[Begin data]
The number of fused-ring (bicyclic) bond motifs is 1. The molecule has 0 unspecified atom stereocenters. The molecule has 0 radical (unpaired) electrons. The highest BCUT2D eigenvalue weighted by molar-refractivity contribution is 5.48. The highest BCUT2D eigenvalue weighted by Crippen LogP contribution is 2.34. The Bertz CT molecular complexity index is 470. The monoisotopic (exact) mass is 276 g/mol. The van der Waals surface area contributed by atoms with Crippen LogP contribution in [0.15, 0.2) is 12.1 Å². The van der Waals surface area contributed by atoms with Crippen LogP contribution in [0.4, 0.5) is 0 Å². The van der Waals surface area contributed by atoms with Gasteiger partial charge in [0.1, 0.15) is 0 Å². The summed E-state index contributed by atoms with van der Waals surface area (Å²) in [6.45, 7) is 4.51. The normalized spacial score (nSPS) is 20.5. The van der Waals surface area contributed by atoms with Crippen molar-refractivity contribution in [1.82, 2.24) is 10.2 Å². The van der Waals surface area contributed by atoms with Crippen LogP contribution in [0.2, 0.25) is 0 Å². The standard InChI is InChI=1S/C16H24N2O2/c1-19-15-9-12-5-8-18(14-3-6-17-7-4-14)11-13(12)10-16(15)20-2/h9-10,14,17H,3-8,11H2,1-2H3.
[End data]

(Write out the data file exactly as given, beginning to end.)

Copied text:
The number of fused-ring (bicyclic) bond motifs is 1. The molecule has 0 unspecified atom stereocenters. The molecule has 0 radical (unpaired) electrons. The highest BCUT2D eigenvalue weighted by molar-refractivity contribution is 5.48. The highest BCUT2D eigenvalue weighted by Crippen LogP contribution is 2.34. The Bertz CT molecular complexity index is 470. The monoisotopic (exact) mass is 276 g/mol. The van der Waals surface area contributed by atoms with Crippen LogP contribution in [0.15, 0.2) is 12.1 Å². The van der Waals surface area contributed by atoms with Crippen LogP contribution in [0.4, 0.5) is 0 Å². The van der Waals surface area contributed by atoms with Gasteiger partial charge in [0.1, 0.15) is 0 Å². The summed E-state index contributed by atoms with van der Waals surface area (Å²) in [6.45, 7) is 4.51. The normalized spacial score (nSPS) is 20.5. The van der Waals surface area contributed by atoms with Crippen molar-refractivity contribution in [1.82, 2.24) is 10.2 Å². The van der Waals surface area contributed by atoms with Crippen LogP contribution in [0.2, 0.25) is 0 Å². The standard InChI is InChI=1S/C16H24N2O2/c1-19-15-9-12-5-8-18(14-3-6-17-7-4-14)11-13(12)10-16(15)20-2/h9-10,14,17H,3-8,11H2,1-2H3.